Asian Elephant Habitat Program

Tipu Sultan, the largest elephant in the park

The north-western elephant range in the state of Uttar Pradesh stretches along the Shilvaliks and runs into the outer Himalayas, covering an area of about 5000 square km. An estimated 800-1000 elephants live in this Elephant Reserve (also called the Elephant Reserve No. 11) and this range is divided into three major sub-populations with only bulls crossing the narrow corridors between these sub-populations.

The Rajaji-Corbett National Parks, India

The Rajaji-Corbett National Parks are probably the most beautiful elephant habitats in India.
Please click here to learn more about the First Phase of the Elephant Habitat Program.

Donate to the
Asian Elephant Habitat Program


The Elephant Sanctuary Mourns

Barbara, always with us

Please click on the picture to learn about Barbara, pay your last respects, meet her family.


The Elephants of Corbett
Are Under Attack

In February-April 2001, a sudden outburst of illegal elephant poaching activity was reported in and around Corbett National Park. Located in the state of Uttaranchal, India, Corbett National Park is a showcase for tigers and elephants, and the location of the Elephant Sanctuary's Asian Elephant Habitat Program.


No matter how you say it - olifant - fel - - piugh - elefante - slon - domrey - - elephant - elevant - elefantti - norsu - elefant - éléphant - eilifint - ailbhean - elefantas - - helfond - hathi - tus - fíll - gajah - erebanti - fil - kokiri - - elephanten - barrus - elephantus - zilonus - elefánt - arewhana - pil - tembo - ndovo - haathi - peel - elephant is a wonderful word!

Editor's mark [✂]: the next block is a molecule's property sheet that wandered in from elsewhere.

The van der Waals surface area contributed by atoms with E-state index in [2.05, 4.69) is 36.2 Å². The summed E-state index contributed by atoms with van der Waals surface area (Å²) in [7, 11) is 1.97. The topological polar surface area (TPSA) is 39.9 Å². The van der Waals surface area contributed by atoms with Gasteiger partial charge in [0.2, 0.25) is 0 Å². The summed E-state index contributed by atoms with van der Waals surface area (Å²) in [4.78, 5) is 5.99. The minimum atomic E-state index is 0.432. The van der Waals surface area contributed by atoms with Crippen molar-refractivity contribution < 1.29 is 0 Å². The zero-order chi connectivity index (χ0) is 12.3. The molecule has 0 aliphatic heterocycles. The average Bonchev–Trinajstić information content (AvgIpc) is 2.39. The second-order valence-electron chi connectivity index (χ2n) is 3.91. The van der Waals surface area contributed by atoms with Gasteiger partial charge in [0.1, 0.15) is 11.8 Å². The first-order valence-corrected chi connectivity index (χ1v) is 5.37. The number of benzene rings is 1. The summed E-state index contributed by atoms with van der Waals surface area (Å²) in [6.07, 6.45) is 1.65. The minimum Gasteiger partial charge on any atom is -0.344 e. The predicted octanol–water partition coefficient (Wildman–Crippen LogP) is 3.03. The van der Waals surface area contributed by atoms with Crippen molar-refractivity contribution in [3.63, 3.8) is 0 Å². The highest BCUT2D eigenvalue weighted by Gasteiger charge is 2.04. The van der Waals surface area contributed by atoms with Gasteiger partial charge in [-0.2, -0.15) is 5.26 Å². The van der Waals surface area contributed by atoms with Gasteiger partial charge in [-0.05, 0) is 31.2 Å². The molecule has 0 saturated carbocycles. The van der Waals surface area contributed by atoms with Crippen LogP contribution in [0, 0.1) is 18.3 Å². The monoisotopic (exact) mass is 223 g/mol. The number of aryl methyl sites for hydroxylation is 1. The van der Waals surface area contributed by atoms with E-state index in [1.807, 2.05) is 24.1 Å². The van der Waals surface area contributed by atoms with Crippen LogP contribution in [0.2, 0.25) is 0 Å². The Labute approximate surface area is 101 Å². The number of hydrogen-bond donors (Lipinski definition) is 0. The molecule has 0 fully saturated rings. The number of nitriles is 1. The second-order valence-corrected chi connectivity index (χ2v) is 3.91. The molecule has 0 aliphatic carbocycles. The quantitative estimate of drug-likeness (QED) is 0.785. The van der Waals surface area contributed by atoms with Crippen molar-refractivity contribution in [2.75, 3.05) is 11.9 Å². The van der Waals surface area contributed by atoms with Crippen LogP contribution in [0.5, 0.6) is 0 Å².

From The Elephant Sanctuary in Hohenwald, Tennessee

Tarra and the swollen creek, February 2001

Playing in the Creek After the Big Rains of February, 2001
I swear the girl is laughing!
More Pictures - More Elephants - More Sanctuary


The Elephant Sanctuary
January 26, 2000 noon
Arrived At The Sanctuary!

Sissy's story upset me so much that I started an auction site on eBay
and gave half of everything I earned to The Elephant Sanctuary, I HAD to help Sissy get to The Sanctuary, I just HAD to! And I did. It can be done.

Sissy waits to come to Tennessee

In the record flood of 1981, Sissy and many of the Frank Buck Zoo's animal collection were swept from their enclosures. Sissy was presumed dead but when the waters started to recede, she was spotted. Actually it was her trunk that was spotted, wrapped around a tree limb, sticking just above the water line. It would be another 24 hours before the water level dropped enough for Sissy to free herself from the tree that her body and trunk were wrapped around. Sissy suffered long-term emotional trauma from that horrifying accident. Several who were close to her have said that the threat of a pending storm causes Sissy to become petrified with fear. Her phobia of water was so deep that for years Sissy would allow only one keeper to give her a bath.